#MeToo anthology is out now from Picador. In the opening essay I revisit the 70s, make peace (mostly) with a 90s Helen Garner, ponder if I have any Louis C.K.s in my life and talk about the work labour movement women are doing to address sexual harassment at work. At all bookselling places …
As the 1970s began, homosexuality was illegal, and women couldn’t drink in many public bars, secure home loans or easily divorce. There were no refuges. In her new book, Michelle Arrow makes the powerful argument that it was only when ordinary, private voices were heard publicly that the social ground shifted.
You can read my review of Arrow’s fascinating book The Seventies: The personal, the political and the making of modern Australia, online here at The Monthly.
When I spoke to school climate strike leader Jean Hinchliffe for The Saturday Paper she told me a story about how she came to organise the first strike in November 2018:
“I went down to my mum and said, ‘I think I might be organising a giant school strike on November 30.’ She said, ‘Oh my god, Jean. Why are you doing this? Aren’t there any adults that can help you?’
“I said: ‘No, that defies the point of the movement.’ ”
Read the full profile here.
This review was first published on Daily Review on 19 May 2018
Performer Ash Flanders kicks off Blackie Blackie Brown in a hilariously high camp mode with his portrayal of a pink jacketed, chino short-wearing theatre luvvie home from a show, waxing sentimentally on the phone to his friend about Indigenous theatre that is “powerful, so powerful” (all those “orange lights”!). As the lights in his own apartment fail and a hole in the floor opens up and swallows him, writer Nakkiah Lui (Black is the New White, Black Comedy) signals she will be very funny – deadly, brutally funny – but also that she won’t serve up some sort of comfortably utopian dreamtime story from the past as we settle back into our padded seats.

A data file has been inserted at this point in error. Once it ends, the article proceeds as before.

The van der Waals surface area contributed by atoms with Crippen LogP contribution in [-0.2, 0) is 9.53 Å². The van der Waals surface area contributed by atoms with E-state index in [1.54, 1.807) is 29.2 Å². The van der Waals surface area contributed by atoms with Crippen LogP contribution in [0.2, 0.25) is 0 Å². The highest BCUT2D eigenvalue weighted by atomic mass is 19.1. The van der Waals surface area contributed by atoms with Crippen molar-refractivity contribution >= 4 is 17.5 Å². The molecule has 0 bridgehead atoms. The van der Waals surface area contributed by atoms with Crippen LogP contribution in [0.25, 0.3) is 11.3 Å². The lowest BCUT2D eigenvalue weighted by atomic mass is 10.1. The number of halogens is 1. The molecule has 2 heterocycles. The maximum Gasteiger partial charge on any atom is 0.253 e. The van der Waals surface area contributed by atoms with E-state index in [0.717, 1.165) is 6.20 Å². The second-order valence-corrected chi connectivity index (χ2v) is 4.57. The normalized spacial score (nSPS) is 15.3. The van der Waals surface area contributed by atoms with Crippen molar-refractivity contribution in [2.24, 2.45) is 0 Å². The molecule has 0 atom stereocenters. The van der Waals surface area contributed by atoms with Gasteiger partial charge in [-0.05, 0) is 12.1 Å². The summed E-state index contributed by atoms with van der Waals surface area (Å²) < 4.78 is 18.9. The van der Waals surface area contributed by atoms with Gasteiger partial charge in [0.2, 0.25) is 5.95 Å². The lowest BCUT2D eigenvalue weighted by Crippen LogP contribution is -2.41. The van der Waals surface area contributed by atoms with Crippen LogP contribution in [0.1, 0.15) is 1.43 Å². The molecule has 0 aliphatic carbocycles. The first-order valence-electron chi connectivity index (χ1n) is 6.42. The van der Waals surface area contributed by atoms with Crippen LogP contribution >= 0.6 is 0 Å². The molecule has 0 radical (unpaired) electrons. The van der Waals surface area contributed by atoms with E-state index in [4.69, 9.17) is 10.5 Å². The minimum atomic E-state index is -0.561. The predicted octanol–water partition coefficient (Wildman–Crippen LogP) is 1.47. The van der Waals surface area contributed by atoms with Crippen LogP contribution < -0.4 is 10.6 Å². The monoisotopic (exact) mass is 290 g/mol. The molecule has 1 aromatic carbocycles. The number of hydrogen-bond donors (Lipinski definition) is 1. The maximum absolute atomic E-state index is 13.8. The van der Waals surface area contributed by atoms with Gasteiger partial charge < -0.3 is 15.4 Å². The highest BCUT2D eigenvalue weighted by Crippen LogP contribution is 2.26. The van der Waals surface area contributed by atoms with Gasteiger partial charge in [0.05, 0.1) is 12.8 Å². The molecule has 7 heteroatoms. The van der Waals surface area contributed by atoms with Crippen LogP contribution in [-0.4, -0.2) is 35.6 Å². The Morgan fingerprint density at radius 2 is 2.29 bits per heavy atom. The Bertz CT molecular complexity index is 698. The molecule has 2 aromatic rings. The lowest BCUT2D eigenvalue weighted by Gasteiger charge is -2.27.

We’re soon taken to an outback scene, where archaeologist Dr Jacqueline Black (Megan Wilding) is now assessing the hole in the ground, inspecting the site for items of cultural significance before a mining company has its way. Flanders rolls back on set again on a Segway, this time as a posh colonial taskmaster who tells “Blackie” (it’s really just a term of affection, like “Warnie”) to get a move on. It’s a whitewash. But Jacqueline soon hits on a skull and ancient powers are stirred.
The ghost of Jacqueline’s great-great-grandmother (Elaine Crombie, appearing in a video projection) arrives to tell Jacqueline how her family was massacred by four white men (only her youngest child escapes, floating down the river like Moses). In a play that is about the fall out of mass killings and the appropriation of a country from Indigenous Australians, Lui does more than her own fair share of brilliant cultural appropriation to some clever (and hilarious) ends. Jacqueline’s great-great grandmother, like the ghost of Hamlet’s father, urges her own descendent to take vengeance on the four men’s 400 descendants, giving her 28 days to complete the task. The unassuming doctor, initially horrified, warms to the task as she holds her foremother’s skull aloft. Enter vigilante Blackie Blackie Brown (BBB): she’s mad and she’s bad.